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The TV dry season is officially over! The holidays are behind us, the new year has begun, and once again TV networks are giving us high-quality shows at a weekly rate (please watch Community!). Therefore, it’s also time for people to begin anticipation for the year’s new television debuts, especially in light of the current transitional period TV is going through with several high-profile series winding down to a conclusion this year or next (Mad Men, Boardwalk Empire, Sons of Anarchy, How I Met Your Mother, etc.). People are all eager to see what the next Breaking Bad could be, which frankly is saying a lot, but fortunately viewers might very well be getting another taste of a brilliant crime series, and quicker than they might of thought. HBO’s new series, True Detective, premiered last night, and if the quality of this pilot is any indication of what’s too continue, then TV’s most prestigious channel may just have another masterpiece on their hands.

Telling the series in a non-linear but concise fashion, the storyline flips between 2012 and flashbacks pertaining to a police investigation regarding a seemingly ritualistic murder back in 1995. The storyline revolves around two Louisiana detectives, one being the relatively straight-laced and humble Martin Hart (Woody Harrelson), and the other the more hard-edged and potentially tortured Rust Cohl (Matthew McConaughey). In 2012, both of these detectives are being questioned regarding the 1995 case, with a pair of younger detectives hoping they can shed some light on updating the case file. We see that Martin hasn’t changed too much in the 17 years since the case (besides Harrelson’s loss of a toupee), but Rust has become a sloven alcoholic. It’s clear that there’s more to this case then what’s in the police books, and it’s also clear that we as viewers are going to see all of the details over this season’s eight-episode run.

Created and written by novelist Nic Pizzolatto and directed by Cary Joji Fukunaga, the show immediately lets us know what kind of a story this is. True Detective certainly isn’t averse to using some rudimentary crime-fiction/noir tropes for the pilot, but one can’t shake off the notion that any familiarity in the show is only there to get the ball rolling. There are two aspects of this pilot episode that really stick out as being outstanding, and that’s the acting and the mood, with the latter possibly being the most important card in the whole deck. The show is suitably eerie and grim throughout, and it’s definitely the most potent sense of rural noir that I’ve seen on the small screen in a long while. Expect plenty of consistency in this area too, as all eight of this season’s episodes are written by Pizzolatto and directed by Fukunaga, which makes True Detective another example of how the television medium is becoming more and more like film. I’ll reserve final judgement until watching all of this season, but I have a strong feeling that True Detective is going to feel like an eight hour movie.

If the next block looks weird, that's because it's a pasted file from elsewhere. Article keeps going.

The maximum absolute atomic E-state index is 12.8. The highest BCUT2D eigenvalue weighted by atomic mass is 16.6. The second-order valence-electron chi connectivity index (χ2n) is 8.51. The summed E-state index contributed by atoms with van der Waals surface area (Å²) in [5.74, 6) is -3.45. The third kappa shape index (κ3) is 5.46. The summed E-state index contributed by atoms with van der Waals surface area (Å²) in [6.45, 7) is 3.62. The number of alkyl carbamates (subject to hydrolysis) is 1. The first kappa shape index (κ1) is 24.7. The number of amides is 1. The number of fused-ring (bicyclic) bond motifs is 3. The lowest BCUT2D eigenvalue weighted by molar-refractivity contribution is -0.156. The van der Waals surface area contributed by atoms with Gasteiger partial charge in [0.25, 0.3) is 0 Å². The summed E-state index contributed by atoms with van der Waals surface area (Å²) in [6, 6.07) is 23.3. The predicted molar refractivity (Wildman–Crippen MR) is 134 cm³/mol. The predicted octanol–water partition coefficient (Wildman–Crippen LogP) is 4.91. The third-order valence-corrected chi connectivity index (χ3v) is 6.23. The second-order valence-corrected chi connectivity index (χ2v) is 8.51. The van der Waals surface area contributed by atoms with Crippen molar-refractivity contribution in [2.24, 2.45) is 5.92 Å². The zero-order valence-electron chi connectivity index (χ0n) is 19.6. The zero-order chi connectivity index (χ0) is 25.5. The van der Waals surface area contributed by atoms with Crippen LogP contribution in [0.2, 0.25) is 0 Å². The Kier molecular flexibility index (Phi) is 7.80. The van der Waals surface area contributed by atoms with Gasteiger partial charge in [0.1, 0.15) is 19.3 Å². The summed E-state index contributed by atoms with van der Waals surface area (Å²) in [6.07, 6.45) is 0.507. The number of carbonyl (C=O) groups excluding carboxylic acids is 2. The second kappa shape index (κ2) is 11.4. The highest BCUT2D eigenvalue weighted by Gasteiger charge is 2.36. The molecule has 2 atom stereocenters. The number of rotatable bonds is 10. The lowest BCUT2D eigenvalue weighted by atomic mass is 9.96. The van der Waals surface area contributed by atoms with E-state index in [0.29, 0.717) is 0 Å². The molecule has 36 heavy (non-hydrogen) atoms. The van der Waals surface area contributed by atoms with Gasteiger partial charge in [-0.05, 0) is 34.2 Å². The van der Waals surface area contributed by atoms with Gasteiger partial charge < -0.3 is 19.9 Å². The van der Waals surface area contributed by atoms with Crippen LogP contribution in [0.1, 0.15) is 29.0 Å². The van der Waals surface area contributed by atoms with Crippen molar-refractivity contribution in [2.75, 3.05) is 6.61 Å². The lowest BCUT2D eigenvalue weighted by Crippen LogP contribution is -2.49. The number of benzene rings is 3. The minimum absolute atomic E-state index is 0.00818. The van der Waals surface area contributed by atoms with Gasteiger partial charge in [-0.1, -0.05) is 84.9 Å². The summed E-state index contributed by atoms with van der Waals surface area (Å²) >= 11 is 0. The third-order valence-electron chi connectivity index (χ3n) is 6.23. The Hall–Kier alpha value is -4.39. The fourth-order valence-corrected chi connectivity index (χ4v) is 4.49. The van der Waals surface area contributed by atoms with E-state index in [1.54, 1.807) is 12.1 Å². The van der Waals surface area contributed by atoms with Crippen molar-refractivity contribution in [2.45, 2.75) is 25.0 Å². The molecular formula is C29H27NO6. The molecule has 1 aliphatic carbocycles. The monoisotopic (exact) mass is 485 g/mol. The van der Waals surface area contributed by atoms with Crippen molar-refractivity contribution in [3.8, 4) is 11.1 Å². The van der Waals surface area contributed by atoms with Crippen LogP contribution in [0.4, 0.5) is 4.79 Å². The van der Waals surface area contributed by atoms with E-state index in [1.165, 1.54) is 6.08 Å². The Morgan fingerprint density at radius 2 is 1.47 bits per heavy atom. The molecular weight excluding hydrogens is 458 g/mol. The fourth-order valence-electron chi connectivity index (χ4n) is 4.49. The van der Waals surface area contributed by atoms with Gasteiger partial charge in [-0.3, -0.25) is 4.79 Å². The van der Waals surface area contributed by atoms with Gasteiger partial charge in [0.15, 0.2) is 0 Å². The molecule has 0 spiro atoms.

It’s no doubt that the show’s star power will call in an immediate fanbase, but in this case that’s another good reason to watch the show. Matthew McCouaughey continues to prove he’s not only one of Hollywood’s best actors, but one of the hardest working as it’s almost impossible to envision how he can appear in a healthy string of movies each year, yet still finds time to star in a TV series. Yet once again he delivers a complex and highly entertaining performance here as detective Rust, who is in some nature a character we’ve seen before, yet also something much deeper. Rust is different from the rest of his police team as he’s distinct in his investigative methods and potentially a better detective, yet through little snippets of the show’s dialogue we find that he has had divorce and violence in his past. His musings on why humanity is doomed and inherently evil are chilling to hear, and provide a great contrast to his partner Martin’s more lenient views. Woody Harrelson once again delivers a sturdy performance here, and it’s enticing to see where this character goes as he uncovers more of the darkness that he seems foreign too, yet Rust seems to be a first hand witness towards. The dynamic of these cops is certainly something that’s been done before, but rich acting, writing and dialogue keep viewers fully immersed in the “chemistry” between McConaughey and Harrelson.

So yes, True Detective has a very strong premiere episode, and word says that the series is only going to get better in the subsequent ones. Pizzolatto has described True Detective as being an anthology series, and he says that if they do get another season that it will involve new characters and a different case. Therefore, we as viewers can rest assured in receiving a complete story in this season, rather then being left with an unsatisfying cliffhanger, a method which other crime shows like The Killing (which Pizzolatto did write for) have been criticized for. At first glance True Detective appears to be a gritty, character-driven, and well executed piece of neo-noir, and here’s hoping that that first impression lasts.